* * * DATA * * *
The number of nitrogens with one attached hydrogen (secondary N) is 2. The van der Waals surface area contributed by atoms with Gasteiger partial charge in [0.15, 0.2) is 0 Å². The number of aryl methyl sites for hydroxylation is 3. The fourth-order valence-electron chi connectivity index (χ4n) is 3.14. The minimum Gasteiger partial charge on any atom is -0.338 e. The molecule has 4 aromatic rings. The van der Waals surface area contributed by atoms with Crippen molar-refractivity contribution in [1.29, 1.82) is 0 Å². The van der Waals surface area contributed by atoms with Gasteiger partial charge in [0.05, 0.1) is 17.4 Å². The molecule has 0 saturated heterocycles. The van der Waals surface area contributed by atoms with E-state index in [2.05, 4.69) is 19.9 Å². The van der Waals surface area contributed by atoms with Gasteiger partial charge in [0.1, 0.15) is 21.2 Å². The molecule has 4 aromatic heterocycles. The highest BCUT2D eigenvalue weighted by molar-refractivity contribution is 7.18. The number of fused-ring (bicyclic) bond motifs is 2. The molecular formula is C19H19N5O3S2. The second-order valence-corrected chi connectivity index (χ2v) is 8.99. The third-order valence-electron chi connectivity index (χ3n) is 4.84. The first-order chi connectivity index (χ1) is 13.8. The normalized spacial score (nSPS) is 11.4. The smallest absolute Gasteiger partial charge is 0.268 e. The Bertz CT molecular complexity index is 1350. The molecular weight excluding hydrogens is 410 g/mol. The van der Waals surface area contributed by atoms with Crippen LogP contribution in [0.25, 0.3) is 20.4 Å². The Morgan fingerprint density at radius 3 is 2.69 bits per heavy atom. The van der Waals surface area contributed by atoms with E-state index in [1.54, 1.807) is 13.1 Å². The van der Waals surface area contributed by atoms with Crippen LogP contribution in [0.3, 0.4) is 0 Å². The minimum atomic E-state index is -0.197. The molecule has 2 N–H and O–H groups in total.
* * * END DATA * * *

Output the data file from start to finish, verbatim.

The number of nitrogens with one attached hydrogen (secondary N) is 2. The van der Waals surface area contributed by atoms with Gasteiger partial charge in [0.15, 0.2) is 0 Å². The number of aryl methyl sites for hydroxylation is 3. The fourth-order valence-electron chi connectivity index (χ4n) is 3.14. The minimum Gasteiger partial charge on any atom is -0.338 e. The molecule has 4 aromatic rings. The van der Waals surface area contributed by atoms with Crippen molar-refractivity contribution in [1.29, 1.82) is 0 Å². The van der Waals surface area contributed by atoms with Gasteiger partial charge in [0.05, 0.1) is 17.4 Å². The molecule has 0 saturated heterocycles. The van der Waals surface area contributed by atoms with E-state index in [2.05, 4.69) is 19.9 Å². The van der Waals surface area contributed by atoms with Gasteiger partial charge in [0.1, 0.15) is 21.2 Å². The molecule has 4 aromatic heterocycles. The highest BCUT2D eigenvalue weighted by molar-refractivity contribution is 7.18. The number of fused-ring (bicyclic) bond motifs is 2. The molecular formula is C19H19N5O3S2. The second-order valence-corrected chi connectivity index (χ2v) is 8.99. The third-order valence-electron chi connectivity index (χ3n) is 4.84. The first-order chi connectivity index (χ1) is 13.8. The normalized spacial score (nSPS) is 11.4. The smallest absolute Gasteiger partial charge is 0.268 e. The Bertz CT molecular complexity index is 1350. The molecular weight excluding hydrogens is 410 g/mol. The van der Waals surface area contributed by atoms with Crippen LogP contribution in [0.25, 0.3) is 20.4 Å². The Morgan fingerprint density at radius 3 is 2.69 bits per heavy atom. The van der Waals surface area contributed by atoms with E-state index in [1.54, 1.807) is 13.1 Å². The van der Waals surface area contributed by atoms with Crippen LogP contribution in [0.3, 0.4) is 0 Å². The minimum atomic E-state index is -0.197. The molecule has 2 N–H and O–H groups in total.